Drones have created a new threat to people’s privacy. Anyone with a drone equipped with a video camera can potentially violate our privacy by streaming the subject in his/her private space over an encrypted first person view (FPV) channel.
Experts suggested many methods to detect nearby drones, but they all suffer from the same shortcoming: they cannot identify exactly what is being captured, and therefore they fail to distinguish between the legitimate use of a drone (for example, to use a drone to film a selfie from the air) and illegitimate use that invades someone’s privacy (when the same operator uses the drone to stream the view into the window of his neighbor’s apartment), a distinction that in some cases depends on the orientation of the drone’s video camera rather than on the drone’s location.
A group of Israeli researchers at Ben Gurion University in Beer Sheva (Ben Nassi, Raz Ben-Netanel, Adi Shamir, Yuval Elovici) have built a proof-of-concept system against surveillance operated with spying drones that is able to determine whether a certain person or object is under drone surveillance.
The system first generates a recognizable pattern on whatever subject someone might want to guard spy on with aerial surveillance, then researchers remotely intercept a drone’s radio signals and scan the streaming video the drone sends to the operator scanning for that pattern.
“In this paper, we shatter the commonly held belief that the use of encryption to secure an FPV channel prevents an interceptor from extracting the POI that is being streamed. We show methods that leverage physical stimuli to detect whether the drone’s camera is directed towards a target in real time.” wrote the researchers,
“We investigate the influence of changing pixels on the FPV channel (in a lab setup). Based on our observations we demonstrate how an interceptor can perform a side-channel attack to detect whether a target is being streamed by analyzing the encrypted FPV channel that is transmitted from a real drone (DJI Mavic) in two use cases: when the target is a private house and when the target is a subject.”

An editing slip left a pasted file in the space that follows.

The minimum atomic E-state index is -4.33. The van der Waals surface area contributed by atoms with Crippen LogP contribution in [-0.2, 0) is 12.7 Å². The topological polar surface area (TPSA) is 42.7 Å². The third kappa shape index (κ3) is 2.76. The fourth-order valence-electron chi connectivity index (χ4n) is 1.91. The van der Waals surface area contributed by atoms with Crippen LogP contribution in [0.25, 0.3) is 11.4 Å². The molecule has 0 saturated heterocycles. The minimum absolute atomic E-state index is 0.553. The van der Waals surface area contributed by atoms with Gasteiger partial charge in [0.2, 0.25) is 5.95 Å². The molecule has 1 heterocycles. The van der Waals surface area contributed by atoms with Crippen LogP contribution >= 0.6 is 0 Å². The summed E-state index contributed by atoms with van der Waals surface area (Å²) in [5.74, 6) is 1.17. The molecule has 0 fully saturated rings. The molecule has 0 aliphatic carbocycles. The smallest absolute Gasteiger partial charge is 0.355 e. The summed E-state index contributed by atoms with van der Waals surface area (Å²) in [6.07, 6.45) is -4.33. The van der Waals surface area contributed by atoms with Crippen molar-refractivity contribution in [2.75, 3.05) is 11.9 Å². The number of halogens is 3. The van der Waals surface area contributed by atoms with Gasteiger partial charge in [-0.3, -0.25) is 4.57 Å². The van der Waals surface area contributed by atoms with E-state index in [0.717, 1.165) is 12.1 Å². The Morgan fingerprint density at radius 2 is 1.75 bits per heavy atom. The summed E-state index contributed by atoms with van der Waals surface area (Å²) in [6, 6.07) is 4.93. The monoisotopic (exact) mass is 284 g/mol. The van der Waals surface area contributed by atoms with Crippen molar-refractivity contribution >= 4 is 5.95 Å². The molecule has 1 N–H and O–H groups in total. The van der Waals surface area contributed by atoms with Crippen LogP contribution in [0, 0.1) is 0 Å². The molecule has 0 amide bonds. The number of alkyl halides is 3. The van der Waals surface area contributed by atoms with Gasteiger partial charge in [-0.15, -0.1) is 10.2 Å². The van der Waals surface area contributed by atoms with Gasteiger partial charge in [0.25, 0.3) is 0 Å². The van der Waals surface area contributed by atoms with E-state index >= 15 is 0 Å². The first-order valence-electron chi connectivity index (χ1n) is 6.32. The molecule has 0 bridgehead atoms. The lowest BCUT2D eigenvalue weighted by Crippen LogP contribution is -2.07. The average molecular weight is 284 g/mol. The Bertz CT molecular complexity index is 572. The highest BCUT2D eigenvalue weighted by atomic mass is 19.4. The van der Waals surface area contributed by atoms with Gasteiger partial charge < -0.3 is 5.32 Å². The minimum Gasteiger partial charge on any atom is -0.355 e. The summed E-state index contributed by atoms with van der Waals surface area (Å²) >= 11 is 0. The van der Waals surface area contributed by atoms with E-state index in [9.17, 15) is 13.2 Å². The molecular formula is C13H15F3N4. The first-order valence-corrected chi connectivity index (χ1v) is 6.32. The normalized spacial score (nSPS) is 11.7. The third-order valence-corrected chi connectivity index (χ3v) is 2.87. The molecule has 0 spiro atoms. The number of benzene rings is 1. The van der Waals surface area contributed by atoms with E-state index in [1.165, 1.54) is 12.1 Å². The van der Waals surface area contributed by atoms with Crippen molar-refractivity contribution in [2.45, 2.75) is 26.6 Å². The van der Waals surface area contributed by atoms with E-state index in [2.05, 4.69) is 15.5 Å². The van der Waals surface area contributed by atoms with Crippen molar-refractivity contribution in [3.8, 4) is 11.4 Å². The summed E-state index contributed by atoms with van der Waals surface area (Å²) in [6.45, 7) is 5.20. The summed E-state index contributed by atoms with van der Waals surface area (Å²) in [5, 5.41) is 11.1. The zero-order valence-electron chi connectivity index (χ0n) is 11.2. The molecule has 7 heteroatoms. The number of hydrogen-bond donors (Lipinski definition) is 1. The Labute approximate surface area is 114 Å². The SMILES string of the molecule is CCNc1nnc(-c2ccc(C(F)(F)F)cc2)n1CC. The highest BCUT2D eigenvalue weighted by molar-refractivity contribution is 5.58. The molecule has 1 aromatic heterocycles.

The experts leverage the “delta frames” technique, instead of encoding video as a series of raw images, it’s compressed into a series of changes from the previous image in the video. A streaming video related to a still object contains fewer bytes of data compared with a streaming video of an object in motion or images that continuously change color.
That compression feature can reveal key information about the content of the video to someone who’s intercepting the streaming data, the technique works even when data is encrypted.
The Ben Gurion researchers used in the tests a “smart film” to toggle the opacity of several panes of a house’s windows. They used a DJI Mavic quadcopter to spy on the house, they demonstrated that the technique was able to detect the changing from opaque to transparent and back again of the panes. Then they used a parabolic antenna and a laptop to intercept the drone’s radio signals sent back to the operator and search the pattern in the encrypted data stream to detect if the UAV was used for aerial surveillance of the house.
“In another test, they put blinking LED lights on a test subject’s shirt, and then were able to pull out the binary code for “SOS” from an encrypted video focused on the person, showing that they could even potentially “watermark” a drone’s video feed to prove that it spied on a specific person or building.” reported Wired.
But Nassi confirmed that their technique works at ranges where it’s very difficult to spot a surveillance drone in the sky, the researchers tested their technique from a range of about 150 feet. The range is scalable by using a more powerful antenna.
Let me suggest reading the research paper.
(Security Affairs –drone surveillance, privacy)
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